The new, better way

For every test (and their beforeEach/afterEach hooks), jasmine sets the receiver of each function to an initially empty object. This object, which is called userContext within Jasmine’s source code, can have properties assigned to it, and gets blown away at the end of each test. In an attempt to address the issues we were having, we recently switched over to assigning variables to this object, rather than declaring them within describe and then assigning them. So our original code above now looked something like this:

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describe('views.Card', function() {
'use strict';

beforeEach(function() {
this.model = {};
this.view = new CardView(this.model);
});

describe('.render', function() {
beforeEach(function() {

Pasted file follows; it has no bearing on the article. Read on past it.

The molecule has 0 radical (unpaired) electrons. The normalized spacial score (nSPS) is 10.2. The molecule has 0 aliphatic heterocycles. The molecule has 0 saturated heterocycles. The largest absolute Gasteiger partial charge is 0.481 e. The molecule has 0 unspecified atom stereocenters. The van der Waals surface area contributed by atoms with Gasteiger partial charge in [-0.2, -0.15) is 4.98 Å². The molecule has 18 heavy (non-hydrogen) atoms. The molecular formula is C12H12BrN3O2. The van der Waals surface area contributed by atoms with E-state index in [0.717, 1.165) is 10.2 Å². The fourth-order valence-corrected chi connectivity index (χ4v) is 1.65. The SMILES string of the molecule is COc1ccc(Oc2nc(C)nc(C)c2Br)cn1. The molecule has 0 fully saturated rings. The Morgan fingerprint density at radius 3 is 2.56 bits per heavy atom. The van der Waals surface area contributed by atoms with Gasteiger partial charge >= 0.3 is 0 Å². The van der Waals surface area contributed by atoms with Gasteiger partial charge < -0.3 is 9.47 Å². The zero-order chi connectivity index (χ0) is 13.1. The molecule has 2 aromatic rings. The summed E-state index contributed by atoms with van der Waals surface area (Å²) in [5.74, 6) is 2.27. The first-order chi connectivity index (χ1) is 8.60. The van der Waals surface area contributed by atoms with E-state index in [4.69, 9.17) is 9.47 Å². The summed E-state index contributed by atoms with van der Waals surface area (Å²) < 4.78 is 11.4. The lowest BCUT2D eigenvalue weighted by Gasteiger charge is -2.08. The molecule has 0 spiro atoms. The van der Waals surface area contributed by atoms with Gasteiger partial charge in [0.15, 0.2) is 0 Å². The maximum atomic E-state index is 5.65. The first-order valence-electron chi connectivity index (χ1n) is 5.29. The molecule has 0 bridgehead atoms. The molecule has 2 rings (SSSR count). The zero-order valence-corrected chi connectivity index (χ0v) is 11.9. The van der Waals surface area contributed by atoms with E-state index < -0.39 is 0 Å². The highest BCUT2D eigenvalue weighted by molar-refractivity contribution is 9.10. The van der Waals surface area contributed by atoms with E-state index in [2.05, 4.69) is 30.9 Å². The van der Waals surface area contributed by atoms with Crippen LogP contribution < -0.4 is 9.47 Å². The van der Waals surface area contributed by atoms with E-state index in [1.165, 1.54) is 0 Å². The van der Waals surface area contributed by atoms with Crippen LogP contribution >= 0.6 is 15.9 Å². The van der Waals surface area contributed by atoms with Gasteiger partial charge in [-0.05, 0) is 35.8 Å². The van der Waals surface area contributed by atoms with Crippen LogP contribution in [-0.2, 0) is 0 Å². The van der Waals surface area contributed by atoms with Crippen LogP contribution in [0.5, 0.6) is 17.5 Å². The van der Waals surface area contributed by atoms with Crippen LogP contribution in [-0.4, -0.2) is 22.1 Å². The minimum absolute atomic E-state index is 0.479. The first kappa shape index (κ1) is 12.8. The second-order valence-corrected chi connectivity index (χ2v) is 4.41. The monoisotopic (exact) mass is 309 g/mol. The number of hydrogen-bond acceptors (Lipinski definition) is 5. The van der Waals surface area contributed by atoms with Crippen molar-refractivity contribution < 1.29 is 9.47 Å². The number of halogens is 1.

this.model.title = 'An Article';
this.view.render();
});

it('creates a "cardTitle" h3 element set to the model\'s title', function() {
expect(this.view.$el.find('.cardTitle')).toContainText(this.model.title);
});

describe('when the model card type is "author_card"', function() {
beforeEach(function() {
this.model.type = 'author_card';
this.view.render();
});

it('adds an "authorCard" class to its $el', function() {
expect(this.view.$el).toHaveClass('authorCard');
});
});
});

// ...
});

Why the new way rocks

Switching over to this pattern has yielded a significant amount of benefits for us, including:

No more global leaks

Because jasmine instantiates a new userContext object for each test case, we didn’t have to worry about test pollution any more. This helped ensure isolation between our tests, making them a lot more reliable.

Clear meaning

Every time we see a this.<PROP> reference in our tests, we know that it refers to data set up in a beforeEach/afterEach statement. That, coupled with removing exhaustive var declarations in describe blocks, have made even our largest tests clear and understandable.

Improved code reuse via dynamic invocation.